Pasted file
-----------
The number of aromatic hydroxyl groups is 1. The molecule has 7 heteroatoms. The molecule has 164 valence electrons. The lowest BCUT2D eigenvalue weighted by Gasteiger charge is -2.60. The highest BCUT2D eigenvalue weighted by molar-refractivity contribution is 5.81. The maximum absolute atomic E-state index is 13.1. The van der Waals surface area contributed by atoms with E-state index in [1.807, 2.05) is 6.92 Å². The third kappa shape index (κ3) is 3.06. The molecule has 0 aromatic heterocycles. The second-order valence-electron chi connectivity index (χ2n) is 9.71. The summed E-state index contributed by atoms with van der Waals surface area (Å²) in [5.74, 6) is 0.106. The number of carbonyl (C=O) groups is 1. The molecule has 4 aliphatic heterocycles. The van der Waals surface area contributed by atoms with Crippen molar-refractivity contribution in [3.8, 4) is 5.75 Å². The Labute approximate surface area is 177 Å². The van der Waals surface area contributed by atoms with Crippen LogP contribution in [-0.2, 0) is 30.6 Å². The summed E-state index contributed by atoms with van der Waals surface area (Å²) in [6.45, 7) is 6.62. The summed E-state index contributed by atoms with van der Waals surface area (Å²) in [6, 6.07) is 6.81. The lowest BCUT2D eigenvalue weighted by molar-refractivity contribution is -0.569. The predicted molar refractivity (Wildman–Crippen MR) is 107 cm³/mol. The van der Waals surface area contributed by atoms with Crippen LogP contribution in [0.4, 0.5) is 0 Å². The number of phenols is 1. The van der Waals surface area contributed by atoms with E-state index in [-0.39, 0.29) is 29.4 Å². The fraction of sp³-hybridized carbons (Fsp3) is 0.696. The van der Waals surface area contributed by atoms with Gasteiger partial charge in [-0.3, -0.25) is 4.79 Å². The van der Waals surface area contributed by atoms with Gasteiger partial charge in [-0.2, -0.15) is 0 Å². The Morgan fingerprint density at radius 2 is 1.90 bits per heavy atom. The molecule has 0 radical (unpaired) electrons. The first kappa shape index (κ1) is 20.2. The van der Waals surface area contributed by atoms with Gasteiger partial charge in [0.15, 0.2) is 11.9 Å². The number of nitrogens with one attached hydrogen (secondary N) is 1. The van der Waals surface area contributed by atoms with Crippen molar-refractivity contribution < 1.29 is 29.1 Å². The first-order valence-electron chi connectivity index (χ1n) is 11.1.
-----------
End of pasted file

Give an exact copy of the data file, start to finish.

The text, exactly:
The number of aromatic hydroxyl groups is 1. The molecule has 7 heteroatoms. The molecule has 164 valence electrons. The lowest BCUT2D eigenvalue weighted by Gasteiger charge is -2.60. The highest BCUT2D eigenvalue weighted by molar-refractivity contribution is 5.81. The maximum absolute atomic E-state index is 13.1. The van der Waals surface area contributed by atoms with E-state index in [1.807, 2.05) is 6.92 Å². The third kappa shape index (κ3) is 3.06. The molecule has 0 aromatic heterocycles. The second-order valence-electron chi connectivity index (χ2n) is 9.71. The summed E-state index contributed by atoms with van der Waals surface area (Å²) in [5.74, 6) is 0.106. The number of carbonyl (C=O) groups is 1. The molecule has 4 aliphatic heterocycles. The van der Waals surface area contributed by atoms with Crippen molar-refractivity contribution in [3.8, 4) is 5.75 Å². The Labute approximate surface area is 177 Å². The van der Waals surface area contributed by atoms with Crippen LogP contribution in [-0.2, 0) is 30.6 Å². The summed E-state index contributed by atoms with van der Waals surface area (Å²) in [6.45, 7) is 6.62. The summed E-state index contributed by atoms with van der Waals surface area (Å²) in [6, 6.07) is 6.81. The lowest BCUT2D eigenvalue weighted by molar-refractivity contribution is -0.569. The predicted molar refractivity (Wildman–Crippen MR) is 107 cm³/mol. The van der Waals surface area contributed by atoms with Crippen LogP contribution in [0.4, 0.5) is 0 Å². The number of phenols is 1. The van der Waals surface area contributed by atoms with E-state index in [-0.39, 0.29) is 29.4 Å². The fraction of sp³-hybridized carbons (Fsp3) is 0.696. The van der Waals surface area contributed by atoms with Gasteiger partial charge in [-0.3, -0.25) is 4.79 Å². The van der Waals surface area contributed by atoms with Gasteiger partial charge in [-0.2, -0.15) is 0 Å². The Morgan fingerprint density at radius 2 is 1.90 bits per heavy atom. The molecule has 0 radical (unpaired) electrons. The first kappa shape index (κ1) is 20.2. The van der Waals surface area contributed by atoms with Gasteiger partial charge in [0.15, 0.2) is 11.9 Å². The number of nitrogens with one attached hydrogen (secondary N) is 1. The van der Waals surface area contributed by atoms with Crippen molar-refractivity contribution < 1.29 is 29.1 Å². The first-order valence-electron chi connectivity index (χ1n) is 11.1.